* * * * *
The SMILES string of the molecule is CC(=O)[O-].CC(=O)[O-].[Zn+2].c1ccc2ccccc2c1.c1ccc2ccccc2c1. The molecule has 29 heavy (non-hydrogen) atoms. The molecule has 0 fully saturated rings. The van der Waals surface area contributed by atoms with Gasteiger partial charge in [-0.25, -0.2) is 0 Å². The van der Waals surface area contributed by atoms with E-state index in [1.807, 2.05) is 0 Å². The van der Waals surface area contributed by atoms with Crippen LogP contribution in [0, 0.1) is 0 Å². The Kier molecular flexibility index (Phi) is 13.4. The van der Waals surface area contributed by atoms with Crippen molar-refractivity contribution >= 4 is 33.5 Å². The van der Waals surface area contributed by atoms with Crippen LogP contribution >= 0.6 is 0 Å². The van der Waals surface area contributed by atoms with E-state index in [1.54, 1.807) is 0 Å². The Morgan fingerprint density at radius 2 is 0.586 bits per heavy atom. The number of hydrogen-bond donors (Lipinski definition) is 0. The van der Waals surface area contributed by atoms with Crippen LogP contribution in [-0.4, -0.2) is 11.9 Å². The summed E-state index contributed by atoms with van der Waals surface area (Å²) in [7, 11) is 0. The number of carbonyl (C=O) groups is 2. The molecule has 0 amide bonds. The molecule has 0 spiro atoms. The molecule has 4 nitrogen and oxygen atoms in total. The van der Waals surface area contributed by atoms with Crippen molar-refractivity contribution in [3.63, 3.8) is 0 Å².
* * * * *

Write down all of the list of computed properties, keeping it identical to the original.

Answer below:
The SMILES string of the molecule is CC(=O)[O-].CC(=O)[O-].[Zn+2].c1ccc2ccccc2c1.c1ccc2ccccc2c1. The molecule has 29 heavy (non-hydrogen) atoms. The molecule has 0 fully saturated rings. The van der Waals surface area contributed by atoms with Gasteiger partial charge in [-0.25, -0.2) is 0 Å². The van der Waals surface area contributed by atoms with E-state index in [1.807, 2.05) is 0 Å². The van der Waals surface area contributed by atoms with Crippen LogP contribution in [0, 0.1) is 0 Å². The Kier molecular flexibility index (Phi) is 13.4. The van der Waals surface area contributed by atoms with Crippen molar-refractivity contribution >= 4 is 33.5 Å². The van der Waals surface area contributed by atoms with Crippen LogP contribution >= 0.6 is 0 Å². The van der Waals surface area contributed by atoms with E-state index in [1.54, 1.807) is 0 Å². The Morgan fingerprint density at radius 2 is 0.586 bits per heavy atom. The number of hydrogen-bond donors (Lipinski definition) is 0. The van der Waals surface area contributed by atoms with Crippen LogP contribution in [-0.4, -0.2) is 11.9 Å². The summed E-state index contributed by atoms with van der Waals surface area (Å²) in [7, 11) is 0. The number of carbonyl (C=O) groups is 2. The molecule has 0 amide bonds. The molecule has 0 spiro atoms. The molecule has 4 nitrogen and oxygen atoms in total. The van der Waals surface area contributed by atoms with Crippen molar-refractivity contribution in [3.63, 3.8) is 0 Å².